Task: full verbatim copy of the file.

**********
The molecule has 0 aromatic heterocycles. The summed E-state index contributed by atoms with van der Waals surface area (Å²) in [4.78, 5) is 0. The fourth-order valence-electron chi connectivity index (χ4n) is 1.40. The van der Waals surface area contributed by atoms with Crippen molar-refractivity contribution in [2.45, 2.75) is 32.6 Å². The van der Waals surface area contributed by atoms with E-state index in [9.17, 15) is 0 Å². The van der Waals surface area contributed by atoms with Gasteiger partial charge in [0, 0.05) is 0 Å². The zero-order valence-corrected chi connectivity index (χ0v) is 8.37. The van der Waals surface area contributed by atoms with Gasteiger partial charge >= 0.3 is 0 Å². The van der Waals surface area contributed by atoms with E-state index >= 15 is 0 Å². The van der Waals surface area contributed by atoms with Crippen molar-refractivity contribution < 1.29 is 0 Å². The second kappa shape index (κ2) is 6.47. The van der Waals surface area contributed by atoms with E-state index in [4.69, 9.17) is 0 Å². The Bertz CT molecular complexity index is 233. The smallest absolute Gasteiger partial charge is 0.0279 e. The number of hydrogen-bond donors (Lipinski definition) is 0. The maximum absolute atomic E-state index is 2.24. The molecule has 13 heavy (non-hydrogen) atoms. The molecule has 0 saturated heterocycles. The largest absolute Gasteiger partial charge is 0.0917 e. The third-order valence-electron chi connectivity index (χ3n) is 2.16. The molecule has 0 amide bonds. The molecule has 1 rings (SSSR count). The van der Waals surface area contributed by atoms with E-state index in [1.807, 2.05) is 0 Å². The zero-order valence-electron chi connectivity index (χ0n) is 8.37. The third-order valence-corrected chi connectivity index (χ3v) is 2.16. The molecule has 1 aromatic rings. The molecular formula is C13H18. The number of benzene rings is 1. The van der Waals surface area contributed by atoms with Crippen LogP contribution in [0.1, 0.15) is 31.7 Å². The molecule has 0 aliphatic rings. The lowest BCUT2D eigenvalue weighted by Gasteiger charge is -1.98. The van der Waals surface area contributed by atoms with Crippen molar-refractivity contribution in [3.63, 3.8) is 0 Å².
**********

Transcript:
The molecule has 0 aromatic heterocycles. The summed E-state index contributed by atoms with van der Waals surface area (Å²) in [4.78, 5) is 0. The fourth-order valence-electron chi connectivity index (χ4n) is 1.40. The van der Waals surface area contributed by atoms with Crippen molar-refractivity contribution in [2.45, 2.75) is 32.6 Å². The van der Waals surface area contributed by atoms with E-state index in [9.17, 15) is 0 Å². The van der Waals surface area contributed by atoms with Gasteiger partial charge in [0, 0.05) is 0 Å². The zero-order valence-corrected chi connectivity index (χ0v) is 8.37. The van der Waals surface area contributed by atoms with Gasteiger partial charge >= 0.3 is 0 Å². The van der Waals surface area contributed by atoms with E-state index >= 15 is 0 Å². The van der Waals surface area contributed by atoms with Crippen molar-refractivity contribution < 1.29 is 0 Å². The second kappa shape index (κ2) is 6.47. The van der Waals surface area contributed by atoms with E-state index in [4.69, 9.17) is 0 Å². The Bertz CT molecular complexity index is 233. The smallest absolute Gasteiger partial charge is 0.0279 e. The number of hydrogen-bond donors (Lipinski definition) is 0. The maximum absolute atomic E-state index is 2.24. The molecule has 13 heavy (non-hydrogen) atoms. The molecule has 0 saturated heterocycles. The largest absolute Gasteiger partial charge is 0.0917 e. The third-order valence-electron chi connectivity index (χ3n) is 2.16. The molecule has 0 amide bonds. The molecule has 1 rings (SSSR count). The van der Waals surface area contributed by atoms with E-state index in [1.807, 2.05) is 0 Å². The zero-order valence-electron chi connectivity index (χ0n) is 8.37. The third-order valence-corrected chi connectivity index (χ3v) is 2.16. The molecule has 1 aromatic rings. The molecular formula is C13H18. The number of benzene rings is 1. The van der Waals surface area contributed by atoms with Crippen LogP contribution in [0.1, 0.15) is 31.7 Å². The molecule has 0 aliphatic rings. The lowest BCUT2D eigenvalue weighted by Gasteiger charge is -1.98. The van der Waals surface area contributed by atoms with Crippen molar-refractivity contribution in [3.63, 3.8) is 0 Å².